|Died||April 5, 2021 (aged 90)|
Chicago, Illinois, U.S.
|Alma mater||University of Michigan|
|Institutions||University of Chicago|
|Thesis||Social Stratification in Polynesia: a Study of Adaptive Variation in Culture (1954)|
|Doctoral advisor||Eric Wolf|
|Doctoral students||David Graeber|
|Influences||Karl Polanyi, Claude Lévi-Strauss, Leslie White|
Marshall David Sahlins (/ˈsɑːlɪnz/ SAH-linz; December 27, 1930 – April 5, 2021) was an American cultural anthropologist. He was best known for his ethnographic work in the Pacific and for his contributions to anthropological theory. He was Charles F. Grey Distinguished Service Professor Emeritus of Anthropology and of Social Sciences at the University of Chicago.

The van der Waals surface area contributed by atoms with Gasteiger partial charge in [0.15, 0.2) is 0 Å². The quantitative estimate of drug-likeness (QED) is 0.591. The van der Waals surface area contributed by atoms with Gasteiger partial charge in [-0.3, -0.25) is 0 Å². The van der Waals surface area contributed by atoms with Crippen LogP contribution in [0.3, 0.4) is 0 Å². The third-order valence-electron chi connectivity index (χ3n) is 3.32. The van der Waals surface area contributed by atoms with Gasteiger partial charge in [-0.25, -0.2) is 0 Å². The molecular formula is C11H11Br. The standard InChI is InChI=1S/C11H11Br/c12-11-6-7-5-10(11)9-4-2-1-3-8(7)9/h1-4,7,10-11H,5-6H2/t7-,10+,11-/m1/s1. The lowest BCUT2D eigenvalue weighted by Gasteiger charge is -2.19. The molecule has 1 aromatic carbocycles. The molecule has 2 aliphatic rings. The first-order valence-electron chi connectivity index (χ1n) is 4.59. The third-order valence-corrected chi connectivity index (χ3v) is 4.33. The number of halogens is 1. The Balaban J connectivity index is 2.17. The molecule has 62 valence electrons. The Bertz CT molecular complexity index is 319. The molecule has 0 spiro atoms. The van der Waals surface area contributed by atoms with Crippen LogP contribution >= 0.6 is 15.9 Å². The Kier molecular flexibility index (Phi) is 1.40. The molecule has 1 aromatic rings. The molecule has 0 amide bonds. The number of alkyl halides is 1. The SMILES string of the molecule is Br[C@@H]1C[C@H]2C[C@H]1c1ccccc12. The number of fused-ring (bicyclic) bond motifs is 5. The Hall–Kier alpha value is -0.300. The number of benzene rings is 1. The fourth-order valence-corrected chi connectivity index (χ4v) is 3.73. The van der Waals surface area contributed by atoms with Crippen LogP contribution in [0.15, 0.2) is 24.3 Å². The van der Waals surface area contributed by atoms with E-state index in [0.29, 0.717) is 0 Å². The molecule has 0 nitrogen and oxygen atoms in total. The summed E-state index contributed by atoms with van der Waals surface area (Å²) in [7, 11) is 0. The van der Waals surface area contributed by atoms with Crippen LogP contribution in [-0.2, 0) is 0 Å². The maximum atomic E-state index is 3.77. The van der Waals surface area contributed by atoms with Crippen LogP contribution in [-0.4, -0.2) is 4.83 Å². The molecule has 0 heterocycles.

References[change | change source]
- ↑ Risen, Clay (2021-04-10). "Marshall D. Sahlins, Groundbreaking Anthropologist, Dies at 90". The New York Times. ISSN 0362-4331. Retrieved 2021-04-11.
- ↑ Moore, Jerry D. 2009. "Marshall Sahlins: Culture Matters" in Visions of Culture: an Introduction to Anthropological Theories and Theorists, Walnut Creek, California: Altamira, pp. 365-385.